Preferably, concentrations of gases may be derived using the Beer-Lambert Law LN(I/Io)=L where LC is the concentration of the component being measured. However, other tests and formulae may be used in alternate embodiments.
The Beer-Lambert Law relates absorbance to concentration where an amount of change [dI(v)] in light intensity [I(v)] at a wavelength=λ is proportional to the concentration of species [c(v,y)] that can absorb frequency=v and may vary in space across the beam in the y direction:
When this equation is integrated, it becomes:
Where I is the intensity of the sample light; Io is the intensity of the reference beam; k is a constant that depends upon the temperature, pressure and molecular structure and; c is the concentration.
If the concentration of a pollutant is uniformly distributed along the path length L and the atmosphere has only one absorbing species, then the equation becomes:
where I is the source light intensity, Io is the detected light intensity, and kcL is the concentration of the component being measured. When the atmosphere has more than one absorbing species and the path length is not uniform, then the equation can be written as:
where i species are mixed in the plume with varying concentrations ci across the plume's width y. The instrument preferably uses a spectral library and this equation to calculate the absorbance and concentration of each species.
Using combustion equations enables the simplified equation ln (I)/Io=−kcL to be applied to the remote sensing device, even though the tailpipe plume may not be evenly distributed across a traffic lane. The combustion equations may be used to calculate pollutant concentrations in the undiluted exhaust with the ratios of the pollutants to carbon dioxide.
In a preferred embodiment, the transmission and detection of light at the wavelengths of mid-infrared listed above is accomplished by using a spinning filter wheel as the filter component (referred to in FIG. 1 as item 16). FIG. 4 illustrates an exemplary spinning filter wheel. Referring to FIG. 4, the spinning filter wheel contains light filters such as 60 and 62 that correspond to wavelengths associated with individual emission components, such as those illustrated in the above chart. The illustration in FIG. 4 illustrates a wheel having eight filters, thus corresponding to the wavelengths and emission components listed in the chart set forth above. However, fewer and/or additional filters, corresponding to fewer and/or additional emission components, may be used in alternate embodiments. Each filter is designed to only allow light of a specific wavelength or wavelength range to pass through it.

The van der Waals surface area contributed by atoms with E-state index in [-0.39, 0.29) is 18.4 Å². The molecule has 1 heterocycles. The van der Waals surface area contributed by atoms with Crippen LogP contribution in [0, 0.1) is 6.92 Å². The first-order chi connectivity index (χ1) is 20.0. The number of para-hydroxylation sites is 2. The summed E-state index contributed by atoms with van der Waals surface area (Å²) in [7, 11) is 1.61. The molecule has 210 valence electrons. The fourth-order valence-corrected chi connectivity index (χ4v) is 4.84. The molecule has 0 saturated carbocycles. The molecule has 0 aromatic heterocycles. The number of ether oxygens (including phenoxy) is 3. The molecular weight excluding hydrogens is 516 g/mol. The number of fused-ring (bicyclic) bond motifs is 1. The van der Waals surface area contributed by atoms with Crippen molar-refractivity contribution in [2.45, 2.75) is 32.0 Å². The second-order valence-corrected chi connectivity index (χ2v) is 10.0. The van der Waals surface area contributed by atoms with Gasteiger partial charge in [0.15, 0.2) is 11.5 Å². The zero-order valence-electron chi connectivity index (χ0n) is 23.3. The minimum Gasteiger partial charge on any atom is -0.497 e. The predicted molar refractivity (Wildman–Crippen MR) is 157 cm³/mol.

In addition, the filter wheel preferably will have one or more synchronization marks such as 64 that, when detected by a synchronization unit (illustrated in FIG. 1 as item 65), may be used to define either the exact filter or the start of a set of filters that will be in the optical path. The wheel may have one or more opaque areas either between every filter or only between specific filters. The opaque areas prohibit source light from getting to the detector when the opaque area passes over the infrared source. In operation, the wheel spins about an axis 66 at high speeds, preferably up to 20,000 rotations per minute, up to 30,000 rotations per minute, or more, to form a pulse train of infrared light. The known speed allows the detector to determine, based on the pulse, the wavelength of light that should be compared, so that appropriate concentrations can be measured. This combination overcomes disadvantages of prior art, which require discrete detectors for each wavelength.
The UV/VIS light source illustrated in FIG. 1 as item 11 is an option and is not required. However, such a source allows the performance of additional tests on detected light associated with visible and ultraviolet spectra, such as an opacity test. One type of opacity test that may be performed is the Society of Automotive Engineers J1667 opacity test, also known as the snap acceleration test, which measures concentrations of light spectra in ranges such as 562 through 568 nanometers. Preferably, the visible portion of UV/VIS source 11 can also permit detection of blue smoke, which may be indicative of a vehicle that is burning excessive lubricating oil.